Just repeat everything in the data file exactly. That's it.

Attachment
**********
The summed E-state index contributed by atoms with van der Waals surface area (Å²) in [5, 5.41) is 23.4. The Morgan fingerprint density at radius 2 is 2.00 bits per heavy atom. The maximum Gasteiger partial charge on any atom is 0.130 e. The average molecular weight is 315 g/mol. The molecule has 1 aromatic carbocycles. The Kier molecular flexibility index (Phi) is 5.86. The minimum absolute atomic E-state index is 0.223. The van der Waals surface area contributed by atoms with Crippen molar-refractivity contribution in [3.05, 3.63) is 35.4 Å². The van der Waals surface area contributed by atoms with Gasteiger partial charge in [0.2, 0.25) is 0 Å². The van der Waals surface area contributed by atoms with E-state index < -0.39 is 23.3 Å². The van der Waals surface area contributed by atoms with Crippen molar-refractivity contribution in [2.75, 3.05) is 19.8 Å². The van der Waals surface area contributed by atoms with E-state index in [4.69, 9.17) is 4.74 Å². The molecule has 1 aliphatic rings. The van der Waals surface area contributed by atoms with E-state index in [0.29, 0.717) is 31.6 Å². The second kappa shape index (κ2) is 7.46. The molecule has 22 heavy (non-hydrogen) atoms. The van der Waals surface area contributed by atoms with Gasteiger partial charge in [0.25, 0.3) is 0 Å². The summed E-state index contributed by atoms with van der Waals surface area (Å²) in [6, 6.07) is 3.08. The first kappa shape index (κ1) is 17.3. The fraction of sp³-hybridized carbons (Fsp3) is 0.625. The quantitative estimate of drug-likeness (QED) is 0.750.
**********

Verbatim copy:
The summed E-state index contributed by atoms with van der Waals surface area (Å²) in [5, 5.41) is 23.4. The Morgan fingerprint density at radius 2 is 2.00 bits per heavy atom. The maximum Gasteiger partial charge on any atom is 0.130 e. The average molecular weight is 315 g/mol. The molecule has 1 aromatic carbocycles. The Kier molecular flexibility index (Phi) is 5.86. The minimum absolute atomic E-state index is 0.223. The van der Waals surface area contributed by atoms with Crippen molar-refractivity contribution in [3.05, 3.63) is 35.4 Å². The van der Waals surface area contributed by atoms with Gasteiger partial charge in [0.2, 0.25) is 0 Å². The van der Waals surface area contributed by atoms with E-state index < -0.39 is 23.3 Å². The van der Waals surface area contributed by atoms with Crippen molar-refractivity contribution in [2.75, 3.05) is 19.8 Å². The van der Waals surface area contributed by atoms with E-state index in [4.69, 9.17) is 4.74 Å². The molecule has 1 aliphatic rings. The van der Waals surface area contributed by atoms with E-state index in [0.29, 0.717) is 31.6 Å². The second kappa shape index (κ2) is 7.46. The molecule has 22 heavy (non-hydrogen) atoms. The van der Waals surface area contributed by atoms with Gasteiger partial charge in [0.25, 0.3) is 0 Å². The summed E-state index contributed by atoms with van der Waals surface area (Å²) in [6, 6.07) is 3.08. The first kappa shape index (κ1) is 17.3. The fraction of sp³-hybridized carbons (Fsp3) is 0.625. The quantitative estimate of drug-likeness (QED) is 0.750.